Some of the items in the proposed IGA were not permitted under TIF law, Cummings wrote, and others did not adhere to TIF regulations. He also wrote that in any IGA with the District, the city’s commitments “will match those in the resolution.”
Commenting specifically on the provision about the city’s helping District 65 locate and acquire property for a Fifth Ward school, Cummings wrote in a marginal note that District 65 had said publicly it would build the new school on Foster Field, which it owns.
At a community meeting on the TIF held Sept. 9 at Fleetwood-Jourdain Community Center, Burns announced that the city had received an IGA from District 65 but rejected it.
He and Zalmezak presented the resolution, describing it as a framework to implement means of addressing residents’ concerns. Zalmezak said the resolution was the first of its kind not just in Evanston but likely in the state of Illinois.
In the resolution, the city acknowledges “several members of the community have expressed concerns with the proposed TIF District, including potential displacement and gentrification in the community, and with the potential benefits it will provide the community” and says “the City believes that equity forms the foundation for this proposed TIF plan, and the intended investments and the restrictions recommended by Staff provide assurance that TIF funding should be devoted to those most in need.”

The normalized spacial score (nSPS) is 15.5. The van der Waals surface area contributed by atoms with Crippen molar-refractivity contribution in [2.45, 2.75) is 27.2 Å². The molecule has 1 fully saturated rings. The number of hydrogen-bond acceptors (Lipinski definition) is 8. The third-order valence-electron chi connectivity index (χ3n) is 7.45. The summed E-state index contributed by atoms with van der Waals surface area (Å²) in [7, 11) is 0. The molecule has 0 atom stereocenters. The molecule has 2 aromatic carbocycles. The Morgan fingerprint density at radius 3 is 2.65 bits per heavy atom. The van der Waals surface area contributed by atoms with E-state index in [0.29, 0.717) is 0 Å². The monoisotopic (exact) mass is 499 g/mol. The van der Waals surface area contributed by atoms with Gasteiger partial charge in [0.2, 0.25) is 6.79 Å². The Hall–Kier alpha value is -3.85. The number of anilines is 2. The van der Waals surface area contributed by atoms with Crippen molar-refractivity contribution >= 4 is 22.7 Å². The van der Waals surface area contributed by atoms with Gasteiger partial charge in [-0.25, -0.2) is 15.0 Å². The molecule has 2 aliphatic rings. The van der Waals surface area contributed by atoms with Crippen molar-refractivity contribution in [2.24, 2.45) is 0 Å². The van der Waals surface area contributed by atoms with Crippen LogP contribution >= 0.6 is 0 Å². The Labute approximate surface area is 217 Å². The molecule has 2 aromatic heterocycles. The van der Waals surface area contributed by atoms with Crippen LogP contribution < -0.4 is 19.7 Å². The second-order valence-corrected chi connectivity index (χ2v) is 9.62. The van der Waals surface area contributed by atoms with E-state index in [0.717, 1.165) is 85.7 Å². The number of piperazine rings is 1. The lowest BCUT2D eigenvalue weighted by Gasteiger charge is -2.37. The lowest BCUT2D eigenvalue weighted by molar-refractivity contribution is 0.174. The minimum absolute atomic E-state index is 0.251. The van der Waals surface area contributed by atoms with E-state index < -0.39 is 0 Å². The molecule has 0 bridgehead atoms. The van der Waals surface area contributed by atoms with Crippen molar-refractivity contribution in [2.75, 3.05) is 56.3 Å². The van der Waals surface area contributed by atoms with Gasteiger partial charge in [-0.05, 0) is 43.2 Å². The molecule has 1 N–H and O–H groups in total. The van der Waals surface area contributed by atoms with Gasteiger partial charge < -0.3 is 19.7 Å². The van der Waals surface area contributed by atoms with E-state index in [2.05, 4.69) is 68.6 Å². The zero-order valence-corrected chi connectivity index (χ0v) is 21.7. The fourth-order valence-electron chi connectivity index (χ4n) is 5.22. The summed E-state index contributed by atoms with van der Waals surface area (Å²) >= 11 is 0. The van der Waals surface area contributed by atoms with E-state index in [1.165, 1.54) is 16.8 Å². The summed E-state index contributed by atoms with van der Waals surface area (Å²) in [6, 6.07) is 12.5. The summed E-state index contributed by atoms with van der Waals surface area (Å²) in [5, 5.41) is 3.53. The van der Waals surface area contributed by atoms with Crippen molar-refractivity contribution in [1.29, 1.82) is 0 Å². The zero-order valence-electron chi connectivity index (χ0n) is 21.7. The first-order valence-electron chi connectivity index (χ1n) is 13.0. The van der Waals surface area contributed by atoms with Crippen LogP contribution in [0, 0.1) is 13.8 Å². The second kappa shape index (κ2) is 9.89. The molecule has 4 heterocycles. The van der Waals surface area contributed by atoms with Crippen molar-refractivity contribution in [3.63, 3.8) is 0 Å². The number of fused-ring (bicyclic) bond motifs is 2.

Although state TIF legislation allows the use of eminent domain, the City of Evanston has never used that power in a TIF district, and the resolution states that will be the case with this TIF.
The final element in the draft resolution was the creation of a seven-member TIF Advisory Committee, appointed by the mayor, to review and provide recommendations on expenditures of funds for certain projects.
Council postpones vote
At its Sept. 27 meeting, Council was scheduled to discuss the resolution, along with other documents relating to the TIF.
Although the District 65 Board had not discussed the IGA in public, two members of the District Board appeared at the virtual Sept. 27 City Council meeting to urge Council members to approve an IGA between the city and District 65, even delaying that evening’s vote so the city and the district could work out terms of an IGA.
Board President Anya Tanyavutti said the IGA was drafted by District 65 officials. She read in English a letter from the entire Board, and Board member Sergio Hernandez then read the letter in Spanish.
The letter said District 65 officials were disappointed in the city for not honoring the IGA, which the district said had been negotiated in “good faith.” It also said District 65 might not support the TIF without there being an IGA in place.
Council then postponed the vote on all the TIF documents until Oct. 25 so the parties could continue to negotiate terms of an IGA.
Between Sept. 27 and Oct. 22, representatives of the city and School District 65 continued to negotiate terms of an IGA.
The parties negotiated wording and agreed to add a new provision about the possible Fifth Ward School. Section 4 of this version of the IGA obligated the district to “make good faith efforts to pursue the establishment of a school within the TIF District or the Fifth Ward without a referendum to the extent permitted by law.”
In an email to Burns on Oct. 20, Tanyavutti, the District 65 Board president wrote, “I hope that we are able to follow through on these verbally discussed and agreed on items …”
TIF legislation passes without an IGA
On Oct. 25, City Council approved the Five-Fifths TIF. A convoluted procedural path, however, led to Council’s ultimately rejecting the IGA by a 5-4 vote on Oct. 25.